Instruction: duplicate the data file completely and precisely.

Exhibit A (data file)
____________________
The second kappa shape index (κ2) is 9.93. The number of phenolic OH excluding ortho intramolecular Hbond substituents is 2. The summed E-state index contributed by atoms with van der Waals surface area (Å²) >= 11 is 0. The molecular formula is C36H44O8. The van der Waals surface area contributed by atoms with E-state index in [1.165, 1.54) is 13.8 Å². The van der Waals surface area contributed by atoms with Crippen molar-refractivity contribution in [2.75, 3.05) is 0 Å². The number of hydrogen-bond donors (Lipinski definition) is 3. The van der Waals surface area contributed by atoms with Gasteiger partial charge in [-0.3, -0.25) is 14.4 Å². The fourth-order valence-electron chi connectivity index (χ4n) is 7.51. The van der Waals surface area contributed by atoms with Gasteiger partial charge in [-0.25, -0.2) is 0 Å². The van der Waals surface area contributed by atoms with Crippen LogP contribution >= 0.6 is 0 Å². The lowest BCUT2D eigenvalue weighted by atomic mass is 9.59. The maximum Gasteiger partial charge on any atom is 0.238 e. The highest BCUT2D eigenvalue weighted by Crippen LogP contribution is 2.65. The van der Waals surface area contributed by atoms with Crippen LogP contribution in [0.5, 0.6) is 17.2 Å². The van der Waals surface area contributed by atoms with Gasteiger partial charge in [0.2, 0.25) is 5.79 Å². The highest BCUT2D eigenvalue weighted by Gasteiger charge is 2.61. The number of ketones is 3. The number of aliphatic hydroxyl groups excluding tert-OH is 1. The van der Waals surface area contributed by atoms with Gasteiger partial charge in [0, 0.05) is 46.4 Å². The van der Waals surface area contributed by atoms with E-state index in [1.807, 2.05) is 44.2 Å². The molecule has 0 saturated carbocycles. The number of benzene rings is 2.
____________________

The second kappa shape index (κ2) is 9.93. The number of phenolic OH excluding ortho intramolecular Hbond substituents is 2. The summed E-state index contributed by atoms with van der Waals surface area (Å²) >= 11 is 0. The molecular formula is C36H44O8. The van der Waals surface area contributed by atoms with E-state index in [1.165, 1.54) is 13.8 Å². The van der Waals surface area contributed by atoms with Crippen molar-refractivity contribution in [2.75, 3.05) is 0 Å². The number of hydrogen-bond donors (Lipinski definition) is 3. The van der Waals surface area contributed by atoms with Gasteiger partial charge in [-0.3, -0.25) is 14.4 Å². The fourth-order valence-electron chi connectivity index (χ4n) is 7.51. The van der Waals surface area contributed by atoms with Gasteiger partial charge in [-0.25, -0.2) is 0 Å². The van der Waals surface area contributed by atoms with Crippen LogP contribution >= 0.6 is 0 Å². The lowest BCUT2D eigenvalue weighted by atomic mass is 9.59. The maximum Gasteiger partial charge on any atom is 0.238 e. The highest BCUT2D eigenvalue weighted by Crippen LogP contribution is 2.65. The van der Waals surface area contributed by atoms with Crippen LogP contribution in [0.5, 0.6) is 17.2 Å². The van der Waals surface area contributed by atoms with Gasteiger partial charge in [0.2, 0.25) is 5.79 Å². The highest BCUT2D eigenvalue weighted by Gasteiger charge is 2.61. The number of ketones is 3. The number of aliphatic hydroxyl groups excluding tert-OH is 1. The van der Waals surface area contributed by atoms with Gasteiger partial charge in [0, 0.05) is 46.4 Å². The van der Waals surface area contributed by atoms with E-state index in [1.807, 2.05) is 44.2 Å². The molecule has 0 saturated carbocycles. The number of benzene rings is 2.